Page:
MOTORTREND: 2018 TESLA MODEL 3 DUAL MOTOR PERFORMANCE REVIEW
T Minus Forty-Five Minutes—and Counting
What should be a newsworthy moment—a road drive of the Tesla Model 3 Dual Motor Performance—is being sharply curtailed by the car’s PR handler, who insists that we have less than one hour to evaluate the vehicle before it needs to return. What, did she steal it from Elon’s parking space while he was on a conference call?
We pile into the compact confines of the Model 3, which looks the same as any other, except for having a combined 450 hp and 471 lb-ft of torque. That sort of power should put its performance on par with a BMW M3 super sedan.
Next to me buckles in Nelson Iverson of Automobile while the Tesla PR person swaps into the back seat alongside MT social media guru Carol Ngo, who’s here to capture a few moments for her social media magic. Nearby, the side door slides shut on an idling Chrysler Pacifica escort vehicle containing photographer William Walker, who’ll snap car-to-car pics. The walkie-talkie barks, “Let’s go.” My index finger toggles down the shifter into drive. But what kind of drive is this?
Time is not our only logistical hurdle. We are immediately thrust into mid-afternoon Los Angeles traffic. I feel more like an Uber driver than a car tester. Worse yet, our multimedia plan falls apart at the first corner, as a clueless Acura MDX stubbornly inserts itself between me and the Pacifica photo van. I shoot past, and the plodding Pacifica gradually catches up, but, somehow, we both brain-fade and miss the freeway on-ramp. A few minutes later the Pacifica misses our planned Manchester Avenue off-ramp, too, and continues straight into a traffic jam. The walkie bleats, “Ahhh, keep going, we’ll meet back at the photo location.”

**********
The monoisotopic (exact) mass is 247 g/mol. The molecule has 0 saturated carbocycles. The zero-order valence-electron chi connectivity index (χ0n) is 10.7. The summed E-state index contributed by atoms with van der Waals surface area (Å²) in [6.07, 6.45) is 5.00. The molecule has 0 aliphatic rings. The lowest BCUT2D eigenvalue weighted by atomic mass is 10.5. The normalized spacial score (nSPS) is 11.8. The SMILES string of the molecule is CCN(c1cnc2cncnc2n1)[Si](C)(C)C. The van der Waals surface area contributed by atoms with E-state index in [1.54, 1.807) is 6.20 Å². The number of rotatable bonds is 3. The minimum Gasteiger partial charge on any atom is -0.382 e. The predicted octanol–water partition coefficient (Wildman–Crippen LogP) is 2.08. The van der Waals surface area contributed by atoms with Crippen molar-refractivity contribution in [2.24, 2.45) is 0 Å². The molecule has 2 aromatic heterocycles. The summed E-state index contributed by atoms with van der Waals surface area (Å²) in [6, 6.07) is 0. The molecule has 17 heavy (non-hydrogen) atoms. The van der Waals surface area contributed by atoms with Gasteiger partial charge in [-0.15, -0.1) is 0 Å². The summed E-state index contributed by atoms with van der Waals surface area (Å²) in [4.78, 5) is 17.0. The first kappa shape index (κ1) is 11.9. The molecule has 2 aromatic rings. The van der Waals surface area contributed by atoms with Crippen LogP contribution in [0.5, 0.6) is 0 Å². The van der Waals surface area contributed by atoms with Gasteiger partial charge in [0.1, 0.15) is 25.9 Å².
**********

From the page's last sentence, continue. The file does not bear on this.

I steer toward our easy-find driver-swap spot, the gigantic doughnut above Randy’s at the corner of Manchester and La Cienega that towers like a brown lighthouse for wayward prediabetics. I press the end of the shifter stalk to put it in park. And that’s it for me. I try hard to disguise my disappointment as Nelson and I swap seats. He edges out onto La Cienega traffic toward the big southbound on-ramp onto the 405. What’s ahead is more like a dragstrip—almost a mile of barriered on-ramp. By any chance, did its construction engineer go by the name of Garlits?
Tesla has never put a “Model 3” badge on the Model 3. You either know what this thing is or you don’t. But this high-performance variant of the car warrants special identification, so its rump gets two words: “Dual Motor,” meaning an added induction motor up front. (The rear uses a permanent-magnet type.) And although they don’t get additional labeling, a nod should go to the dual-motor’s higher-capability inverters, as well.
Tesla’s acceleration claims (which we’ve repeatedly matched or beaten with other Tesla vehicles) state the Model 3 Dual Motor Performance scats to 60 mph in 3.5 seconds. A traction-limited rear-wheel-drive BMW M3 Competition pack and Alfa Romeo Giulia Quadrifoglio we tested did 4.3 and 3.9 seconds, respectively, and the less powerful but AWD Audi RS4 managed 4.2. In a tweet, Musk suggested that tires even grippier than this car’s Michelin Pilot Sport 4S rubbber (235/35ZR20 ) might whittle this to 3.3—but also put a nick in the car’s 310-mile range.